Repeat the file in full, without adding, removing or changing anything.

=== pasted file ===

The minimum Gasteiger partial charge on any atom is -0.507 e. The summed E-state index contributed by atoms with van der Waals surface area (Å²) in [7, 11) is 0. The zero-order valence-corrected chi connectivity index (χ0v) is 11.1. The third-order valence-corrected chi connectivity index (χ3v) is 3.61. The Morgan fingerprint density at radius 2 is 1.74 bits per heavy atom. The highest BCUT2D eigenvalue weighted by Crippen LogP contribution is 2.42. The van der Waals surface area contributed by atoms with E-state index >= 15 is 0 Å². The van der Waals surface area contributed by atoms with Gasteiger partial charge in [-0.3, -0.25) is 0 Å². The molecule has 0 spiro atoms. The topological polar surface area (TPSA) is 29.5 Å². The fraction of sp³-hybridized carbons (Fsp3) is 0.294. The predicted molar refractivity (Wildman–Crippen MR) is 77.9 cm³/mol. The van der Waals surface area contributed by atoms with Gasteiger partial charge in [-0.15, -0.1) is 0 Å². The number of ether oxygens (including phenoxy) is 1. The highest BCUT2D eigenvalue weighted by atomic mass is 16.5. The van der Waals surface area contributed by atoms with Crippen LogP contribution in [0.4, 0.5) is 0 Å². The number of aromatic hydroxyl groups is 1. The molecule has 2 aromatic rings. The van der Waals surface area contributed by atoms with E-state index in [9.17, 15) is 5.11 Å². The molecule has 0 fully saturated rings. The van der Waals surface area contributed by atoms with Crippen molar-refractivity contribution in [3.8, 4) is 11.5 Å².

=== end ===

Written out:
The minimum Gasteiger partial charge on any atom is -0.507 e. The summed E-state index contributed by atoms with van der Waals surface area (Å²) in [7, 11) is 0. The zero-order valence-corrected chi connectivity index (χ0v) is 11.1. The third-order valence-corrected chi connectivity index (χ3v) is 3.61. The Morgan fingerprint density at radius 2 is 1.74 bits per heavy atom. The highest BCUT2D eigenvalue weighted by Crippen LogP contribution is 2.42. The van der Waals surface area contributed by atoms with E-state index >= 15 is 0 Å². The van der Waals surface area contributed by atoms with Gasteiger partial charge in [-0.3, -0.25) is 0 Å². The molecule has 0 spiro atoms. The topological polar surface area (TPSA) is 29.5 Å². The fraction of sp³-hybridized carbons (Fsp3) is 0.294. The predicted molar refractivity (Wildman–Crippen MR) is 77.9 cm³/mol. The van der Waals surface area contributed by atoms with Gasteiger partial charge in [-0.15, -0.1) is 0 Å². The number of ether oxygens (including phenoxy) is 1. The highest BCUT2D eigenvalue weighted by atomic mass is 16.5. The van der Waals surface area contributed by atoms with Crippen LogP contribution in [0.4, 0.5) is 0 Å². The number of aromatic hydroxyl groups is 1. The molecule has 2 aromatic rings. The van der Waals surface area contributed by atoms with E-state index in [9.17, 15) is 5.11 Å². The molecule has 0 fully saturated rings. The van der Waals surface area contributed by atoms with Crippen molar-refractivity contribution in [3.8, 4) is 11.5 Å².